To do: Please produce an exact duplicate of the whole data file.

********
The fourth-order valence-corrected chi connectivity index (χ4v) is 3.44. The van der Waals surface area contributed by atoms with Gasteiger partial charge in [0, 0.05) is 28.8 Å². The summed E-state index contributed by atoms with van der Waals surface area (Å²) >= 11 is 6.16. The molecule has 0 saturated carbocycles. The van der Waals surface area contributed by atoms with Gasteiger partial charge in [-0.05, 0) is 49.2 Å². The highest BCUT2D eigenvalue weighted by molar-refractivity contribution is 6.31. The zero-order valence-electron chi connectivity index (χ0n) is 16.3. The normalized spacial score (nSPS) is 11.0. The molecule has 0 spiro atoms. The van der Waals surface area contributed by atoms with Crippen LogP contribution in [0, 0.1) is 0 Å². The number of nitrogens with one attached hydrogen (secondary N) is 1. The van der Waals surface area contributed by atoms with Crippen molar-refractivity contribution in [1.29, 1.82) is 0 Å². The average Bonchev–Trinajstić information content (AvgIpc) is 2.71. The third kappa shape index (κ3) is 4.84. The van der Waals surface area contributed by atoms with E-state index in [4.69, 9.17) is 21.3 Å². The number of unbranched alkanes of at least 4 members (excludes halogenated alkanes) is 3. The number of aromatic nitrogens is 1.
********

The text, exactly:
The fourth-order valence-corrected chi connectivity index (χ4v) is 3.44. The van der Waals surface area contributed by atoms with Gasteiger partial charge in [0, 0.05) is 28.8 Å². The summed E-state index contributed by atoms with van der Waals surface area (Å²) >= 11 is 6.16. The molecule has 0 saturated carbocycles. The van der Waals surface area contributed by atoms with Gasteiger partial charge in [-0.05, 0) is 49.2 Å². The highest BCUT2D eigenvalue weighted by molar-refractivity contribution is 6.31. The zero-order valence-electron chi connectivity index (χ0n) is 16.3. The normalized spacial score (nSPS) is 11.0. The molecule has 0 spiro atoms. The van der Waals surface area contributed by atoms with Crippen LogP contribution in [0, 0.1) is 0 Å². The number of nitrogens with one attached hydrogen (secondary N) is 1. The van der Waals surface area contributed by atoms with Crippen molar-refractivity contribution in [1.29, 1.82) is 0 Å². The average Bonchev–Trinajstić information content (AvgIpc) is 2.71. The third kappa shape index (κ3) is 4.84. The van der Waals surface area contributed by atoms with E-state index in [4.69, 9.17) is 21.3 Å². The number of unbranched alkanes of at least 4 members (excludes halogenated alkanes) is 3. The number of aromatic nitrogens is 1.